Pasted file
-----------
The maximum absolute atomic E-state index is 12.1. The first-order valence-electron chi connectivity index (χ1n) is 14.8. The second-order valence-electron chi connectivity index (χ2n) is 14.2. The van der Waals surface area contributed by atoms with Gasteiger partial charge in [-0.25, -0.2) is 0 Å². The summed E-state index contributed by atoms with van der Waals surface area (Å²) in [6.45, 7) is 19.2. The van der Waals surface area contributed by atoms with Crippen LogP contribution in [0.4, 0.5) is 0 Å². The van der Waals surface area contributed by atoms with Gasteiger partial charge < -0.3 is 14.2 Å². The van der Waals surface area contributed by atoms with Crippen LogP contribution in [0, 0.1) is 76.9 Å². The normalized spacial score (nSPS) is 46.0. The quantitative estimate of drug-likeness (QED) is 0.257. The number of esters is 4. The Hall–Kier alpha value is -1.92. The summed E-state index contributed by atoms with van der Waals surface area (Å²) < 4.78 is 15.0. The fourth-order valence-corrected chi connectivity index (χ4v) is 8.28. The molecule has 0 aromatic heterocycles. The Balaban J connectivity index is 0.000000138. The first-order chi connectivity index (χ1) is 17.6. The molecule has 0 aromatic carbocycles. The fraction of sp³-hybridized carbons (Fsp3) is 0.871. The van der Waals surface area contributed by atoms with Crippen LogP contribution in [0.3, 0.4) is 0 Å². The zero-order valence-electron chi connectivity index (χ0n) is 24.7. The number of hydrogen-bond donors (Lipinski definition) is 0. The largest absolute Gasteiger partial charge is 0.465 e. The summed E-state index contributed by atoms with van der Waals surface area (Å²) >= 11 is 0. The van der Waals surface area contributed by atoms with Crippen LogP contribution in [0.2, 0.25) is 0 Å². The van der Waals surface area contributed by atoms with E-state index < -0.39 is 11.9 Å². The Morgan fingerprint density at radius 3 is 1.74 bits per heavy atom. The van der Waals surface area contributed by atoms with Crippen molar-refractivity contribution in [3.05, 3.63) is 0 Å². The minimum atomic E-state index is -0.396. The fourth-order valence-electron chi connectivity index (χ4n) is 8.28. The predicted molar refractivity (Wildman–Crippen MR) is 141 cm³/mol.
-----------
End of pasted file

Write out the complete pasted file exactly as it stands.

The maximum absolute atomic E-state index is 12.1. The first-order valence-electron chi connectivity index (χ1n) is 14.8. The second-order valence-electron chi connectivity index (χ2n) is 14.2. The van der Waals surface area contributed by atoms with Gasteiger partial charge in [-0.25, -0.2) is 0 Å². The summed E-state index contributed by atoms with van der Waals surface area (Å²) in [6.45, 7) is 19.2. The van der Waals surface area contributed by atoms with Crippen LogP contribution in [0.4, 0.5) is 0 Å². The van der Waals surface area contributed by atoms with Gasteiger partial charge < -0.3 is 14.2 Å². The van der Waals surface area contributed by atoms with Crippen LogP contribution in [0, 0.1) is 76.9 Å². The normalized spacial score (nSPS) is 46.0. The quantitative estimate of drug-likeness (QED) is 0.257. The number of esters is 4. The Hall–Kier alpha value is -1.92. The summed E-state index contributed by atoms with van der Waals surface area (Å²) < 4.78 is 15.0. The fourth-order valence-corrected chi connectivity index (χ4v) is 8.28. The molecule has 0 aromatic heterocycles. The Balaban J connectivity index is 0.000000138. The first-order chi connectivity index (χ1) is 17.6. The molecule has 0 aromatic carbocycles. The fraction of sp³-hybridized carbons (Fsp3) is 0.871. The van der Waals surface area contributed by atoms with Crippen LogP contribution in [0.3, 0.4) is 0 Å². The zero-order valence-electron chi connectivity index (χ0n) is 24.7. The number of hydrogen-bond donors (Lipinski definition) is 0. The largest absolute Gasteiger partial charge is 0.465 e. The summed E-state index contributed by atoms with van der Waals surface area (Å²) >= 11 is 0. The van der Waals surface area contributed by atoms with Crippen LogP contribution in [0.2, 0.25) is 0 Å². The van der Waals surface area contributed by atoms with E-state index < -0.39 is 11.9 Å². The Morgan fingerprint density at radius 3 is 1.74 bits per heavy atom. The van der Waals surface area contributed by atoms with Crippen molar-refractivity contribution in [3.05, 3.63) is 0 Å². The minimum atomic E-state index is -0.396. The fourth-order valence-electron chi connectivity index (χ4n) is 8.28. The predicted molar refractivity (Wildman–Crippen MR) is 141 cm³/mol.